A less intuitive use for botulinum toxin is the treatment of hyperhidrosis. More commonly known as excessive sweating, hyperhidrosis is an autonomic and typically idiopathic disorder that can lead to social embarrassment and occupational and psychological disability [9]. Although it most commonly occurs in the axillary region, it can also be seen in the palms, soles, and groin. As discussed above, onabotulinum toxin A inhibits release of acetylcholine from the sympathetic nerve endings, thereby effectively paralyzing eccrine glands. Accordingly, local injection of the toxin directly into the axilla has been shown to significantly reduce sweating in multiple clinical trials [10]. Botulinum toxin is FDA-approved as first-line therapy for patients with severe axillary hyperhidrosis and as second-line therapy in those who have failed alternative treatments [11].

Botulinum toxin also has several indications in the genitourinary realm. In particular, it is effective in treating detrusor muscle overactivity, the most common culprit of urge incontinence. Although occasionally due to neurologic disease, involuntary contractions of the detrusor muscle are commonly idiopathic [12]. While first-line treatment for overactive bladder is lifestyle changes and behavioral therapy, botulinum toxin can also be used in those patients whose symptoms are refractory to more conservative measures. A major limitation, however, is urinary retention, not surprisingly caused by detrusor muscle paralysis secondary to toxin injection [12]. In a randomized, double blind, placebo-controlled trial of botulinum toxin A for refractory overactive bladder, 27% of participants experienced post-void residuals of greater than 200 cc of urine at 6 weeks of follow up, including some who required intermittent self-catheterization [13]. Urinary infection and hematuria have also been reported, but in general, patient satisfaction remains high. Botulinum toxin has also been used for benign prostatic hypertrophy, excessive urethral sphincter tone, and pelvic floor dysfunction [12]. More studies are needed to determine the toxin’s precise role in other genitourinary conditions, such as vaginismus.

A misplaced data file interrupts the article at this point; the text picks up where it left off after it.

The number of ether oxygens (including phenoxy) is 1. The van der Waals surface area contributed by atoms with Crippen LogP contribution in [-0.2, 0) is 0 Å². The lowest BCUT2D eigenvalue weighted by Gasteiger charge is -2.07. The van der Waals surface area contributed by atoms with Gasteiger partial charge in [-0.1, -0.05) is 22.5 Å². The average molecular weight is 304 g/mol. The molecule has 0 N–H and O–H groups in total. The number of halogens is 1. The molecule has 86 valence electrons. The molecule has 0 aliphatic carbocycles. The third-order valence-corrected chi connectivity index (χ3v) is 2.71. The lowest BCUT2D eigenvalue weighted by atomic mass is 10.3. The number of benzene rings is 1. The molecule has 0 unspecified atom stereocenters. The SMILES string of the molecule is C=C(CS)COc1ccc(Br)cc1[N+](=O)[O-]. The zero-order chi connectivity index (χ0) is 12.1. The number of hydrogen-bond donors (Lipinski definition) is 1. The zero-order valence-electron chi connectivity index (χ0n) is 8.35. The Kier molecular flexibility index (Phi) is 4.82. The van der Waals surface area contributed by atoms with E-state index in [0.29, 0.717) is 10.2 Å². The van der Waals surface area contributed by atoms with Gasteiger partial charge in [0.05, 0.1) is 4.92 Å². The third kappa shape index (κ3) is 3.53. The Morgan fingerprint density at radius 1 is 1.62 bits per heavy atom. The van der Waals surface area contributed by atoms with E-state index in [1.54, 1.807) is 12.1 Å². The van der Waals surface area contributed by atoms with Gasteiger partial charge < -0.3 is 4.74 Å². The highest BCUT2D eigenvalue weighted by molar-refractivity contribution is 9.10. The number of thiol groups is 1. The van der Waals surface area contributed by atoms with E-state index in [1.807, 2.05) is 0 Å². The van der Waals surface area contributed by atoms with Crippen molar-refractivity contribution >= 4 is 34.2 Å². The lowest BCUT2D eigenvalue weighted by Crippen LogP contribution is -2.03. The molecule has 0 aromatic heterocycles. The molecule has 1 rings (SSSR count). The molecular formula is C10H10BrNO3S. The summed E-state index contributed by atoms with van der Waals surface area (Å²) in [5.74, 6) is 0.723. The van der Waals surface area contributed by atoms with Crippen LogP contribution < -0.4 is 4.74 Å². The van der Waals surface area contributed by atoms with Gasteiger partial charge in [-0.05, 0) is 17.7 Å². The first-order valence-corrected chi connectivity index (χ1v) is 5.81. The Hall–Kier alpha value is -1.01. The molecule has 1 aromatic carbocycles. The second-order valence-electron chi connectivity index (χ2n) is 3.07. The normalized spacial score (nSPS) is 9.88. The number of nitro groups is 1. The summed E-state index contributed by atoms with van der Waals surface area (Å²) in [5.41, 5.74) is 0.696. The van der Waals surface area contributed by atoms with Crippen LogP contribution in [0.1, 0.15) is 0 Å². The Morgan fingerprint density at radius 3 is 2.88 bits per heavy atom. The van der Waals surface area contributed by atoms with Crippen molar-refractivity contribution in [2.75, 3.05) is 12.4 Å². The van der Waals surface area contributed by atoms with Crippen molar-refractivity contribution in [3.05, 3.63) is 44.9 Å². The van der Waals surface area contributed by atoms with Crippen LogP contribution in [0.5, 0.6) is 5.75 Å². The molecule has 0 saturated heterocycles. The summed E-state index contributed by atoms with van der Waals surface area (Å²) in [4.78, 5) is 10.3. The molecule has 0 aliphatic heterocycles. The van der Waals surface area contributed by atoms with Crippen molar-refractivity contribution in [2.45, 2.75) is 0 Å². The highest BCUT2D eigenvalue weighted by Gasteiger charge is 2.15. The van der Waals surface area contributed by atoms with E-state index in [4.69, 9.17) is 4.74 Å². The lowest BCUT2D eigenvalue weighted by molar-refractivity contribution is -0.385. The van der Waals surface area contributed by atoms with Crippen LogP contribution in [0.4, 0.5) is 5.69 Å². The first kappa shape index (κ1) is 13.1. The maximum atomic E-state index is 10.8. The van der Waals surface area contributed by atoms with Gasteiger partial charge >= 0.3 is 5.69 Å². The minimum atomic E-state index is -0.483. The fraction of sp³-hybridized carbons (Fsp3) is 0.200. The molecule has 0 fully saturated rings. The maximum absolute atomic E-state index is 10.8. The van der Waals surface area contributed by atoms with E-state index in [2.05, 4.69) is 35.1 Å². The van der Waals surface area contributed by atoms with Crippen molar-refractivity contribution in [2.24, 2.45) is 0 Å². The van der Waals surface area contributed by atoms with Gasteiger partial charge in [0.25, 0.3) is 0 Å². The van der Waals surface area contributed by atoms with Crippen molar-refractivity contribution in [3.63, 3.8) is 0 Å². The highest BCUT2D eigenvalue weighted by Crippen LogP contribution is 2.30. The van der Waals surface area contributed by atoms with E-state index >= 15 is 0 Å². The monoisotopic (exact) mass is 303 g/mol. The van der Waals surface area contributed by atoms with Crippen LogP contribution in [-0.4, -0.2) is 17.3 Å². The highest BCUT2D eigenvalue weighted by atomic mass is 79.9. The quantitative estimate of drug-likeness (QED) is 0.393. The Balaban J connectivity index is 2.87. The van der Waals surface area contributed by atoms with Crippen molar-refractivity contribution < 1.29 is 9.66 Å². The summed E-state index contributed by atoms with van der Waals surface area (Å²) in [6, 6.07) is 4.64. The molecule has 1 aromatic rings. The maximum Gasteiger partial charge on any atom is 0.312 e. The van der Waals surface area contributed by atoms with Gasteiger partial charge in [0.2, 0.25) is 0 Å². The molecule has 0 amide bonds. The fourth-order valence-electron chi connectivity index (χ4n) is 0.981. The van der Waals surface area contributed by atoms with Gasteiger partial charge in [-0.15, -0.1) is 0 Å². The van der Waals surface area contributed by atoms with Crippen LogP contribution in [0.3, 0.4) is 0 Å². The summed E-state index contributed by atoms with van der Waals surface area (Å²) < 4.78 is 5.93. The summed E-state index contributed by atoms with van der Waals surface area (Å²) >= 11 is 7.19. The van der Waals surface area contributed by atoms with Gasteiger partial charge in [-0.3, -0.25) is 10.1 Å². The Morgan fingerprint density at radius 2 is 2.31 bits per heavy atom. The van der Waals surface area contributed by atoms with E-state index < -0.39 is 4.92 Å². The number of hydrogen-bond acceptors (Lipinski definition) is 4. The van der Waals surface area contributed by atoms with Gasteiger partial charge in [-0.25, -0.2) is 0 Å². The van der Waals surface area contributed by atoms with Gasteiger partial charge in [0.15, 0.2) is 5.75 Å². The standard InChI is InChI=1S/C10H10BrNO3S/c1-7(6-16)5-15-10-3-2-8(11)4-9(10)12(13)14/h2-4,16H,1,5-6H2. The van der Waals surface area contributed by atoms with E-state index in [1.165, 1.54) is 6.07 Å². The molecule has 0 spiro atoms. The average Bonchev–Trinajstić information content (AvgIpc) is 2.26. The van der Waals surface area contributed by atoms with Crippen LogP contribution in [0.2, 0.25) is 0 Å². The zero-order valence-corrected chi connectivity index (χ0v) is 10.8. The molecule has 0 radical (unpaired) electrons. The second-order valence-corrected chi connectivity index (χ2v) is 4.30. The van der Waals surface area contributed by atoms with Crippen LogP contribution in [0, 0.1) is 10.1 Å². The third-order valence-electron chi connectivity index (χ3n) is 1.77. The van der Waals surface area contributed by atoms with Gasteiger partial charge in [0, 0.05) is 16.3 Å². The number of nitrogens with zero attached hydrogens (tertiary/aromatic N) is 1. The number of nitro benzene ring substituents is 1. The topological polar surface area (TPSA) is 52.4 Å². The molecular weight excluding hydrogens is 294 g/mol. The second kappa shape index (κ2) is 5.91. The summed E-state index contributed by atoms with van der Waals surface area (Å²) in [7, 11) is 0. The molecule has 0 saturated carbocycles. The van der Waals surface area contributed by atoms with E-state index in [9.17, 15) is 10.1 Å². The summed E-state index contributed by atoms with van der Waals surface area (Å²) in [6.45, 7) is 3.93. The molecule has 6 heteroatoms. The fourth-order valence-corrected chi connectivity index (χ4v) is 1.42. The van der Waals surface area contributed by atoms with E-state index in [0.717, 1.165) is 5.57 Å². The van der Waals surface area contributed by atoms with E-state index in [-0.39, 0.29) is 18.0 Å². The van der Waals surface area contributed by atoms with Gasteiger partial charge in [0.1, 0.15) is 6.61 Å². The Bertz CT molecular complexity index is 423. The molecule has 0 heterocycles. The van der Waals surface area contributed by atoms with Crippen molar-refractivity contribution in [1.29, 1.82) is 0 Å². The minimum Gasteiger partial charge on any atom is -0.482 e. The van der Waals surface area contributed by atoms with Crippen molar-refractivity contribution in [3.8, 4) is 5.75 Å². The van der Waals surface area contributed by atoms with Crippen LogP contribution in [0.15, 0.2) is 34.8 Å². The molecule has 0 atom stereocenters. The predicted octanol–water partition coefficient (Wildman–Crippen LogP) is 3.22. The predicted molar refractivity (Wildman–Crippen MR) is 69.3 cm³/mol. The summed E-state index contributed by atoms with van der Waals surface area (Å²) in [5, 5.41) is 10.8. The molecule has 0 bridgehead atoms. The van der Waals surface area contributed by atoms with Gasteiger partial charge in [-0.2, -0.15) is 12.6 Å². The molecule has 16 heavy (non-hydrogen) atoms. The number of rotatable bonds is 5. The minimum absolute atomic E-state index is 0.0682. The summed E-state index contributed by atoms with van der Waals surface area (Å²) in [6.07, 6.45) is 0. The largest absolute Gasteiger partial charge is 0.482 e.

The effects of botulinum toxin injection typically last 3-4 months, regardless of the anatomical site [14]. Although there are few safety risks, it may rarely cause anaphylaxis or other allergic reactions. If used in very high doses or very frequently, antibodies may form which can reduce the effectiveness of future injections, though this depends on the specific toxin utilized [14]. As with any injection, there may be lingering pain and redness at the injection site. Contraindications include hypersensitivity to botulinum toxin, active infection at the injection site, and concurrent urinary retention or infection in patients receiving a detrusor injection [14]. Furthermore, there could be specific adverse reactions based on the targeted muscle group: dysphagia after injections in the platysma or sternocleidomastoid and urinary retention for injections in the detrusor muscle [14], as discussed above. There is a phenomenon known as “spread of toxin effect” where its effects are observed beyond the site of local injection; this is rare and poorly understood, but seen most commonly in children treated for spasticity [14].

This review has only skimmed the surface of the potential uses for botulinum toxin in modern medicine. It has been studied as an alternative to surgery in patients with achalasia [15]. It has been used to manage painful muscle contraction in neurological conditions like cerebral palsy and tardive dyskinesia. It has been shown to be effective in the management of strabismus [17]. It has been used off-label to manage a wide range of conditions from trigeminal neuralgia to temporomandibular joint syndrome to anal fissures. While botulinum toxin remains most recognized for its cosmetic uses, its effects extend far beyond frown lines, and much work is needed to fully elucidate its potential for alternative therapeutic medical uses.

Dr. Samantha Kass Newman is an internal medicine resident at NYU Langone Medical Center

Peer reviewed by Jason Siefferman, MD, Anesthesiology, NYU Langone Medical Center

Image courtesy of Wikimedia Commons